Peter Krautzberger spoke about MathML: Equation Rendering in ebooks offered an overview of the options available for equational content in EPUB. We looked at equations in SVG and MathML and many options for making them accessible.

Conference organizer Laura Brady participated in a panel with the NNELS (National Network of Equitable Library Services) called “We Tear Apart Your Ebooks.” The panel discussed the NNELS open system for sharing accessible publications. Once a book is in the NNELS system, it can be shared throughout Canada. Authorized users request accessible publications, and the NNELS team works to make them accessible. Laura recently audited several publishers in Canada to assess their level of accessibility (really not that great) and trained them to get much better.

On Day 2, we shifted from workshops to the big room. Who better to kick off the day than Liisa McCloy-Kelley, co-chair of the Publishing Business Group? Liisa’s topic was “Laser Focus: Don’t Get Distracter by that Shiny Object.” Liisa gave us a short tour of the history of ebooks and EPUB (and made sure we knew how to spell it). Publishing, reading, and writing have changed a lot over the years. We all get caught up on “shiny objects” that might catch our attention briefly, but it’s important to explore why you want to do it. Is it because a feature is cool? Is someone asking you to add it? Are you fixing something that’s annoying? Do you have a unique solution? There are many questions to ask that can help you decide whether you should implement a change, and when (and if) you will make the change. There are some issues that the entire industry must address. We need to stop making proprietary formats and embrace standards. Focus on improving image quality as screen quality improves. We should consider the external contexts provided by reading systems, how voice, AR, and VR might affect our content, and be patient.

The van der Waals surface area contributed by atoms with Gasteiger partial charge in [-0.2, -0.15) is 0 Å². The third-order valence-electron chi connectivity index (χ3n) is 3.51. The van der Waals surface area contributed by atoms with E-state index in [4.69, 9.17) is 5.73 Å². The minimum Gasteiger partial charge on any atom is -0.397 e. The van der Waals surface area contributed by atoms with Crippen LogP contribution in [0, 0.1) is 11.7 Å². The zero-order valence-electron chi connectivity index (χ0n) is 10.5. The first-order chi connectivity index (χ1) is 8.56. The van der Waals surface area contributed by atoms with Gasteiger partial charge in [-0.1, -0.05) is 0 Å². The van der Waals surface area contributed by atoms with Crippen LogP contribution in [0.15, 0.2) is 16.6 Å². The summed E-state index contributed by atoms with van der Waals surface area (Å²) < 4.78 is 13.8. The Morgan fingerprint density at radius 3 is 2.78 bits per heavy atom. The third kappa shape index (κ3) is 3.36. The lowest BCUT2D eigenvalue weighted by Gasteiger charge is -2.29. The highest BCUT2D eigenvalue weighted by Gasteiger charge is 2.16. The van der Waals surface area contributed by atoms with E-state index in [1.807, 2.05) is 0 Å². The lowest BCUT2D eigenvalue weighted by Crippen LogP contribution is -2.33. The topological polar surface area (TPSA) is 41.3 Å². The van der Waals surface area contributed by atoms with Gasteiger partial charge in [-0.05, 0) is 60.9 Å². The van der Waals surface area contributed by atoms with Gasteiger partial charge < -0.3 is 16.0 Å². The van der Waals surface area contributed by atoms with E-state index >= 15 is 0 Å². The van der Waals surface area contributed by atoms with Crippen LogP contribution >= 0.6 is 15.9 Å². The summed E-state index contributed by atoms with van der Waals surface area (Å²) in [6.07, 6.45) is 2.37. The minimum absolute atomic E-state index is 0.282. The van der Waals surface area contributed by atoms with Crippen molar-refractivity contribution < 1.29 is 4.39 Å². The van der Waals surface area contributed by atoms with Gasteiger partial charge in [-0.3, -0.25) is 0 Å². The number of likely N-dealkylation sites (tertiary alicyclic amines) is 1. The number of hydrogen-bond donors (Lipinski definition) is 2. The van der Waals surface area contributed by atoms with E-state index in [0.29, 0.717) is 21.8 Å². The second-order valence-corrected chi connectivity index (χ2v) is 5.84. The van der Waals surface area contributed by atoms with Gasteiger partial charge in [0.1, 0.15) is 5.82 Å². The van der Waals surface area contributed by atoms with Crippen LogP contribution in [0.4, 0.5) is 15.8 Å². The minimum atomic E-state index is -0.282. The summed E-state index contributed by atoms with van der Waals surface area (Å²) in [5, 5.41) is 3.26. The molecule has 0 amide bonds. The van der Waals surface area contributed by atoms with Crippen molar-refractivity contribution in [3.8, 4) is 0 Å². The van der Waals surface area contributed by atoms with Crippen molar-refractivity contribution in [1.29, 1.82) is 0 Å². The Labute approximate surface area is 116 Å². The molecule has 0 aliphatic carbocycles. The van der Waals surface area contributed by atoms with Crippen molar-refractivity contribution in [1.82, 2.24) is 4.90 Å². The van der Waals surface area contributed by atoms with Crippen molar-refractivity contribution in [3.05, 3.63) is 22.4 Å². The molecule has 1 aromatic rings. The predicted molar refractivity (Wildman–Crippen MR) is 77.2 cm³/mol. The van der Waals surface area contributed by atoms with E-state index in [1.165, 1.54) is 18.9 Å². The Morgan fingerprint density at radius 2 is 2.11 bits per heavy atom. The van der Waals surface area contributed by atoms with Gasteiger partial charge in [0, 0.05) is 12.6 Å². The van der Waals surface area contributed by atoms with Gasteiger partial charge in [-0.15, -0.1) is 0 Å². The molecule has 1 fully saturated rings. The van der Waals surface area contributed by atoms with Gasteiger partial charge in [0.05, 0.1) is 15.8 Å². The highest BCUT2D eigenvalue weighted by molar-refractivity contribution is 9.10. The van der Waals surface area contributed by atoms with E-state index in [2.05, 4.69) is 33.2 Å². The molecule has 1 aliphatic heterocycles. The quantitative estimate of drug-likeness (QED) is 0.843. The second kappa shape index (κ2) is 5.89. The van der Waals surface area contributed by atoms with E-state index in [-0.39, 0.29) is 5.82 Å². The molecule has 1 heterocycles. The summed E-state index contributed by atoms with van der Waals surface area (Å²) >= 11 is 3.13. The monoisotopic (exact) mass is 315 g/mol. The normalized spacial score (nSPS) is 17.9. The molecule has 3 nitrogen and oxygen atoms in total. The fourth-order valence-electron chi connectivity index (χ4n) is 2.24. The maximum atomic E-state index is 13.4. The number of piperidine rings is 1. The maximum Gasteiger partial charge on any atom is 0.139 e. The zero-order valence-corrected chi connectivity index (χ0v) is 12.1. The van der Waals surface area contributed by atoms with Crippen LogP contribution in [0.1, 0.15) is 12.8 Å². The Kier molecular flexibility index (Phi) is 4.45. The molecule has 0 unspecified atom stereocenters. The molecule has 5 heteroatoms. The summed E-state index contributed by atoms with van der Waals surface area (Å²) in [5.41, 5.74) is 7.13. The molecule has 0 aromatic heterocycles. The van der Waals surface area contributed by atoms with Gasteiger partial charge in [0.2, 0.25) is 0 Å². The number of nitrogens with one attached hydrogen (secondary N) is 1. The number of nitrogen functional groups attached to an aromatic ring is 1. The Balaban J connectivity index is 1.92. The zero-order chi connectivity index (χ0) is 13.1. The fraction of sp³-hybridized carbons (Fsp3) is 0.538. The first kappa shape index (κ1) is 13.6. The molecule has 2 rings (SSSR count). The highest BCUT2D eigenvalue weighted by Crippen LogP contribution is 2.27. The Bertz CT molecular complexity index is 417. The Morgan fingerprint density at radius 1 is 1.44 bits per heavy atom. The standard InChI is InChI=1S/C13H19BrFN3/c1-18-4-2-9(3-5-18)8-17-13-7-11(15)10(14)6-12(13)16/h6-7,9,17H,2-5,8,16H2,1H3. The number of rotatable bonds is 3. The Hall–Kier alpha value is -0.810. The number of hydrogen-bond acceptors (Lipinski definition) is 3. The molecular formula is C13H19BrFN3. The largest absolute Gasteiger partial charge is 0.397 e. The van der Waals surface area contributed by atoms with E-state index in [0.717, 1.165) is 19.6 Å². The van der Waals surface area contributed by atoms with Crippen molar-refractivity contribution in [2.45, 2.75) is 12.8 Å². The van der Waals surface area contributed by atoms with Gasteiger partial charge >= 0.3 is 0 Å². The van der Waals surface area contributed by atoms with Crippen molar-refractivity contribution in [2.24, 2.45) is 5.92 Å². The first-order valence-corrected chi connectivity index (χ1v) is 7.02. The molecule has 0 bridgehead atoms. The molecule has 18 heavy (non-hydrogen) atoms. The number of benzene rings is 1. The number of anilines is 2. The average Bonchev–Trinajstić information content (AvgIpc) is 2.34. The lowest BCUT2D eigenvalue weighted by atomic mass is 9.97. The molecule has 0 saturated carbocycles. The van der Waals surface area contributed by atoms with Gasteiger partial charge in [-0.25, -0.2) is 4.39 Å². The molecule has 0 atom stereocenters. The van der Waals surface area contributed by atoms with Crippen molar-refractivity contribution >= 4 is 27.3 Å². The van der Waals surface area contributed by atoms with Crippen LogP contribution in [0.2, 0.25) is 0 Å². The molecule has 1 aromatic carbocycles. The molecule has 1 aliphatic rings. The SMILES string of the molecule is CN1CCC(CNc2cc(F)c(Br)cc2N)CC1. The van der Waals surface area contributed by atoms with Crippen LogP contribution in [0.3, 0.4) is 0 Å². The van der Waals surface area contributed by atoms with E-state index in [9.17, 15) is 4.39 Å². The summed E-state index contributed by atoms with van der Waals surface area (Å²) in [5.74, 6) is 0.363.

The highlight of the day was Rachel Comerford’s “epub and chill” talk. Somehow Rachel managed to compare online dating with ebooks. The whole room was chanting “expose your metadata, not yourself.” The rules for dating and ebooks are pretty similar: 1. Remember Your Audience 2. Use Standards 3. Be Transparent 4. Don’t Play Hard to Get. I strongly recommend checking out the video when it becomes available.